As Published In
Oracle Magazine
September/October 2009

COMMENT: All Secure

Keeping Current with Standards

By Mary Ann Davidson

Oracle expertise in secure development practice is certified.

There is a quote attributed to Andrew Tanenbaum that goes, “The nice thing about standards is that there are so many of them to choose from.” In truth, open, transparently developed software standards are important, especially with our increased reliance on and the interdependency of complex systems. Let’s face it, the internet wouldn’t work if we couldn’t agree—via standards—on how to route messages, map arcane IP addresses to things people understand, and so on. A number of security standards have also emerged in the past several years as people have tried to integrate the security of disparate components (à la SOAs) or enable security attributes and assertions to span organizations.

Oracle also embraces standards, many of them internal standards related to secure development practices. These standards are incorporated into a document known as the Secure Coding Standards (SCS), which my team authored, revised, and maintains. SCS is the foundation of almost everything we do in security—our secure coding training is based on it.

Maintaining SCS is a big project and falls smack into the category of projects that are not “urgent” but are very important. Recently, we’ve taken SCS from a PDF document to a wiki-ized document that is easier to use, better organized, and richer, and SCS is the most referenced section of my team’s wiki. For example, we know that telling developers, “Don’t do X,” is less effective than telling them, “Do Y instead.” Thus, we continue to add “case law” illustrating the right way—or several right ways—to address security problems developers run into (such as how to handle passwords on the command line).

Specific additions we are making to SCS include

New hacks. There are new classes of attacks being discovered all the time, some of them by the Oracle ethical hacking team. We are documenting the new attacks: how they work and how developers can avoid the vulnerabilities that lead to the attacks.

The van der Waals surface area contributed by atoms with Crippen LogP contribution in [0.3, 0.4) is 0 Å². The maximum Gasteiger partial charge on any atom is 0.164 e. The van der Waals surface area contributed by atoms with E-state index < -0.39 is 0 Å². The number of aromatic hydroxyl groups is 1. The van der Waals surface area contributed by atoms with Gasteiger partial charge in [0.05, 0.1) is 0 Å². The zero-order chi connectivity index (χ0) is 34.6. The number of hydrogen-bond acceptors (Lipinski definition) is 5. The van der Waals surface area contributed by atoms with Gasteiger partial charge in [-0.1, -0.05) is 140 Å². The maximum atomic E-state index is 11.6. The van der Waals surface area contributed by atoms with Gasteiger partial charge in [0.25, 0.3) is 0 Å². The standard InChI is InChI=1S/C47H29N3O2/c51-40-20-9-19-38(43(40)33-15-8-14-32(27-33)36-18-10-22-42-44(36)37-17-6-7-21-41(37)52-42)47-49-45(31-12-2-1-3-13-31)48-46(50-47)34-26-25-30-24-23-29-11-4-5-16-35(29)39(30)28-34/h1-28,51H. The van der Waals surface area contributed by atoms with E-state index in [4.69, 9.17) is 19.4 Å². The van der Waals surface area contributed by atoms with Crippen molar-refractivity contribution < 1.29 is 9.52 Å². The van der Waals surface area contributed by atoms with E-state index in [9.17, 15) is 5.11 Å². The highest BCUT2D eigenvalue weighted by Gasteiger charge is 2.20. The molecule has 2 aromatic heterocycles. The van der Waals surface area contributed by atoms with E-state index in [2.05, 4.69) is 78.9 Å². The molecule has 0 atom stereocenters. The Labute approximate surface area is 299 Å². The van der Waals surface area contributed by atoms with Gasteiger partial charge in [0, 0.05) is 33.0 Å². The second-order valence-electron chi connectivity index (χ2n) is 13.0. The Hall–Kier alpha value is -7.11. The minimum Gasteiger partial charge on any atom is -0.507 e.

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Tool usage. We continue to develop automated tools in-house (and to license third-party tools) that help us find security vulnerabilities in our code. We are reviewing the in-house tools to ensure that they are robust enough to mandate via the SCS. Furthermore, one of our goals as we maintain the SCS is to develop concise coding-practice rules and to try to incorporate them into the automated tools we use. Automation helps people do the right thing—and avoid the wrong thing—more easily.

Another way in which Oracle embraces standards is in our expertise as security professionals. For years, there has been a plethora of certifications for security practitioners, such as Certified Information Systems Security Professional, Certified Information Security Manager, Certified Information Systems Auditor, and so on. While most certifications to date have focused on operational information security practice, a new certification has been developed that focuses on secure development practice: the Certified Secure Software Lifecycle Professional (CSSLP). To my knowledge, CSSLP is the first (and only) certification focused on those who design, build, and deliver secure software. And frankly, certifying those who secure operational systems without certifying those who build security into them is like certifying architects without certifying structural engineers.

I am pleased to say that most of my team—Oracle Global Product Security—has both applied for and received the new CSSLP certification (myself included). While it is too early to tell if CSSLP will catch on, I thought it was important for Oracle to show our commitment to secure development practice by having the people whose full-time jobs are focused on “secure software lifecycle” receive such certification. In my opinion, what is notable about so many of us receiving CSSLP certifications isn’t the piece of paper from the International Information Systems Security Certification Consortium, the issuing body that’s known as (ISC)2. Instead, it is the collective years of experience these CSSLP certificates represent in Oracle secure development practice. Most of my team has been in security—and in fact, in security at Oracle—for years and years. I’ve known some of my team members since I joined the Oracle Secure Systems group in 1994. They are still at Oracle and still working in security. It’s a richness of experience that the CSSLP merely acknowledges but does not confer. Still, I’m proud that (ISC)2 has recognized what I’ve known all along: Oracle has a wealth of expertise in secure development practice.


Mary Ann Davidson is the chief security officer of Oracle, responsible for secure development practices and security evaluations and assessments. She represents Oracle on the board of directors of the Information Technology Information Security Analysis Center (IT-ISAC), has served on the U.S. Defense Science Board, and is on the editorial review board of SC Magazine.

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